• cut waste, increase efficiency – some form of energy rationing may be the only fair solution;
• move aggressively to renewable sources of energy.
Chris Skrebowski, with the UK's Energy Institute, expanded on his well-known and updated Megaprojects Review. His figures show that, at peak production, new production flows are more than offset by depletion. Of the world's 18 largest oil fields, 12 are in decline, 5 have potential to grow and one is underdeveloped. The important thing is flows; reserves are basically an academic concept. Consider Alaska: the industry is getting more oil out of Alaska than first estimated, but production—the daily flow—was capped due to limited pipeline capacity, and began its long decline in 1989.
Growth in production is slowing because we're not finding new oil nearly as fast as we produce it. There aren't enough skilled personnel to find and produce oil and the cost to develop oil is growing rapidly. Oil can only come out of a field at the rate it's developed. Developing new production is extremely slow process; Angola's large increases took 5 to 6 years to reach the market; the high Arctic takes longer. The conclusion: oil prices will remain high, supply will remain tight, and the world oil production peak is likely in late 2010 at 92 to 94 million barrels/day. If you read between the lines, the IEA says production will peak in 2011 at 93.7 mmb/day. We are still in denial. We have 1500 days to the peak.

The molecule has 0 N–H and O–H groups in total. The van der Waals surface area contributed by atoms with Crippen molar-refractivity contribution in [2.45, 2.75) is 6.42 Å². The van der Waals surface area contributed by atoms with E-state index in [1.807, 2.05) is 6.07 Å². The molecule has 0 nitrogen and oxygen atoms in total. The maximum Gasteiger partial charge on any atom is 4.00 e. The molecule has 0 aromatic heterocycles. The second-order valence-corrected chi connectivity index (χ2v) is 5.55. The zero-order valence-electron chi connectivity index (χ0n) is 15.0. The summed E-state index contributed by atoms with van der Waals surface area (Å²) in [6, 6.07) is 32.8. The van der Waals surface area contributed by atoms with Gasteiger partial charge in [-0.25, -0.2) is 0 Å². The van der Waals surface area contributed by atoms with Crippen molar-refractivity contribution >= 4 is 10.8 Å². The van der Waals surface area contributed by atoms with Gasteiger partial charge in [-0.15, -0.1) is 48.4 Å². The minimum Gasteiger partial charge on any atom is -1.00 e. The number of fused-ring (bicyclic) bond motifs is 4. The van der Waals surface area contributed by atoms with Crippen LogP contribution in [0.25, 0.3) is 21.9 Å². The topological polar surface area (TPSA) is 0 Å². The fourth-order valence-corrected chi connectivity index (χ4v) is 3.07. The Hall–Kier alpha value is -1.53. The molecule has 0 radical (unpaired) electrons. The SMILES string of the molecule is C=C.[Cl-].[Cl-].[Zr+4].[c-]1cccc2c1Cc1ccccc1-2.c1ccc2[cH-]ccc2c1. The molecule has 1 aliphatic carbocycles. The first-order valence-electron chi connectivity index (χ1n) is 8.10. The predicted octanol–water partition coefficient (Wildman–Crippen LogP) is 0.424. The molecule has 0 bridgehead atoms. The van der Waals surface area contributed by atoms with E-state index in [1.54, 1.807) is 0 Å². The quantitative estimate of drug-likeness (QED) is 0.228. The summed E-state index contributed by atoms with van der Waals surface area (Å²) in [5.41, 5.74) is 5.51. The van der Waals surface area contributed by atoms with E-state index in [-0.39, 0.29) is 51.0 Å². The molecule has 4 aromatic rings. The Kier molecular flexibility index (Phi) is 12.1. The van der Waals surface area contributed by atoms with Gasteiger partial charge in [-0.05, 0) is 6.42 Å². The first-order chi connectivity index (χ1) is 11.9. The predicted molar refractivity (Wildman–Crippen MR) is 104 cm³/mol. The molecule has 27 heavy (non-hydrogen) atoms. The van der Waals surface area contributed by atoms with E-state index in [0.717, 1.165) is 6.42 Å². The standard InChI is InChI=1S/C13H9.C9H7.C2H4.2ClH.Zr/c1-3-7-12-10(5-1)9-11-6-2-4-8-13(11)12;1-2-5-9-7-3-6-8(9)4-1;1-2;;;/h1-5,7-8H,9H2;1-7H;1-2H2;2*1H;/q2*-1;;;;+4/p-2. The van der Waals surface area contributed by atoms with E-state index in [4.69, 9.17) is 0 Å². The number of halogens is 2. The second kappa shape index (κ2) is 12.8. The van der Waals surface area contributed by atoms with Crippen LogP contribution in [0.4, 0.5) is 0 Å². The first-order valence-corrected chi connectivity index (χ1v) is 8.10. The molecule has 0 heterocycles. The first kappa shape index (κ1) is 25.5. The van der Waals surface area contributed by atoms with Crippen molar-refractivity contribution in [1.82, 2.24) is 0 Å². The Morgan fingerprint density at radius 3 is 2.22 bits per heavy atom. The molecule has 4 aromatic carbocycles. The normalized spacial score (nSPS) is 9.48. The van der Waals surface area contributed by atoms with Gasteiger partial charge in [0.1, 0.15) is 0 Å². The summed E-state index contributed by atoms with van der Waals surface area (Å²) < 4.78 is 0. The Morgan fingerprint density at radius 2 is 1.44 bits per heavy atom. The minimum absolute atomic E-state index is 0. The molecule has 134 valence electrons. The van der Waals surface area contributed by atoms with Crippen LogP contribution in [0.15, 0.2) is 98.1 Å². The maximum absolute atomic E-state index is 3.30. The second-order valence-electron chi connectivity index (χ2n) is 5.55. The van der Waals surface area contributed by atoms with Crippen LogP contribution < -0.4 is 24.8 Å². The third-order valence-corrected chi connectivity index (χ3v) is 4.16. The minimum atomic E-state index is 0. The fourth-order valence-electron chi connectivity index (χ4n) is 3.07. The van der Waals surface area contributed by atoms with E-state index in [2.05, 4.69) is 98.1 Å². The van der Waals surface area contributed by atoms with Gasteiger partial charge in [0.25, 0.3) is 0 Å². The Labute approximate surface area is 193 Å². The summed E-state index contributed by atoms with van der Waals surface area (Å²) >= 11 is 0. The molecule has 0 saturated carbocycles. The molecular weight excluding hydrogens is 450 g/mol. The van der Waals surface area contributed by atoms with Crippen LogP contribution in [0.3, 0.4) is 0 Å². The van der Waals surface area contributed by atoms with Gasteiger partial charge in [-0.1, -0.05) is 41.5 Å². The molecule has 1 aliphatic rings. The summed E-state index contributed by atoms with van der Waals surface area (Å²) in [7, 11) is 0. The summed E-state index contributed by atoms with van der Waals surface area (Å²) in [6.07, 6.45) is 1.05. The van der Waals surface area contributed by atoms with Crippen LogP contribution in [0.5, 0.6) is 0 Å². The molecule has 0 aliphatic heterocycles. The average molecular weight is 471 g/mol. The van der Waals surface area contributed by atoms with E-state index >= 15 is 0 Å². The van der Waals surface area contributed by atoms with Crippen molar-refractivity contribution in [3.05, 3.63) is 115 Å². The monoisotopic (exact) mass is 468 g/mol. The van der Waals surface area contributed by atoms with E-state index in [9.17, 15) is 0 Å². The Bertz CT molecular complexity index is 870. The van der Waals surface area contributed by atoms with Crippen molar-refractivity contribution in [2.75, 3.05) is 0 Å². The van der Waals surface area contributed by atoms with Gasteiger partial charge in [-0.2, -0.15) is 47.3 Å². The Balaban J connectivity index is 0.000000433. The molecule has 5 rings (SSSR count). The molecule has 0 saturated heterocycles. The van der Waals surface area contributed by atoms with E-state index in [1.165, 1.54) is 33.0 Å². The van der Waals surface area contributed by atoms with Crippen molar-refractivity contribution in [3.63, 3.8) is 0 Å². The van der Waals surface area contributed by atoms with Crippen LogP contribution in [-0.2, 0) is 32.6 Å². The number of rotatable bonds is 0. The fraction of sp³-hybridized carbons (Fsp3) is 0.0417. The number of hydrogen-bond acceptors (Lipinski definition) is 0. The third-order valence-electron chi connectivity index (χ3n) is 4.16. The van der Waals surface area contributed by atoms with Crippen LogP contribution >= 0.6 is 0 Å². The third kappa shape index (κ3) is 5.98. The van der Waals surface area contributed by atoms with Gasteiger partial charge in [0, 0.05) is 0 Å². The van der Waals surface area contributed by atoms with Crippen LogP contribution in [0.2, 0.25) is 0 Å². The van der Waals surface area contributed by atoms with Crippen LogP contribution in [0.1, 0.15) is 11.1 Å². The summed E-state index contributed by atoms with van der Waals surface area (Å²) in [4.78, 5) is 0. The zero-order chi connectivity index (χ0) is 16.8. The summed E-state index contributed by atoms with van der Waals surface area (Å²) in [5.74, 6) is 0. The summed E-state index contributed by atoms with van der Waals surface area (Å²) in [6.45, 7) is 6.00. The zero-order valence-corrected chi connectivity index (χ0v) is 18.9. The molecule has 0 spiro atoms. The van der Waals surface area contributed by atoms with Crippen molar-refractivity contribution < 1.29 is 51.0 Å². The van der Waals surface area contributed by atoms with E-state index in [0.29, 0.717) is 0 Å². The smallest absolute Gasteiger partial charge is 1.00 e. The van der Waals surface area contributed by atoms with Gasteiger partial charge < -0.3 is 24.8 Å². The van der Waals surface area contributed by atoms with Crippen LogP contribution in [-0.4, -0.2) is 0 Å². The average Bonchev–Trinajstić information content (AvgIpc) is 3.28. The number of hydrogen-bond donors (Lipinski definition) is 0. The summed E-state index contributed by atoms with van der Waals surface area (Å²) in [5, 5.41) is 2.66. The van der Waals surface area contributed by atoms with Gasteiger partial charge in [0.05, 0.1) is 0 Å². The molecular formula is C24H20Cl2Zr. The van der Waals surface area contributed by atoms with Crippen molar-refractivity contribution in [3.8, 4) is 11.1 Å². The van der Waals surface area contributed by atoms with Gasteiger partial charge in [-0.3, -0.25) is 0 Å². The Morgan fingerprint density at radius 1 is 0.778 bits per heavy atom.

Pierre-Rene Bauquis, formerly a top leader in France's petroleum industry: growth in oil production is only coming from outside OECD nations. The data about so-called proven reserves is not useful for predicting the timing of peak oil; publicly available numbers suggest no problem, but a closer look shows real cause for concern. Studies over the last 40 years are circling toward a consensus estimate of 2+ trillion recoverable barrels of conventional oil. Bauquis estimates a peak in 2020 (+/- 5 years) at ~100M bbl/day, but admits that Skrebowski's lower estimate could be right.
Jean-Marie Bourdaire, ASPO France, and 25 years at oil industry giant Total: We face a rising crisis. Non-Middle East oil production will peak in 2010. Then world oil peaks around 2013, because the Middle East won't be able to increase production rapidly. World GDP growth will soon slow and stop.
In his less-likely "pro-active scenario," world political consensus brings similar and converging policies. Subsidies are removed, ensure security of supply improves, and protecting the environment becomes more important. But the more likely "reactive scenario" has national policies in conflict, lots of wishful thinking putting off the hard decisions, so we make some spectacular but ineffective policy decisions.
Kjell Alaklett, president of ASPO: Money doesn't run the world; it buys energy, which runs the world. Our sources of energy are overwhelmingly fossil-fuel based. Renewable energy supplies from solar and wind are still infinitesimal, and in spite of high growth rates, it will be years before they can make a perceptible dent in fossil-fuel consumption. What are the prospects for accelerating development of alternatives to greatly exceed these projections?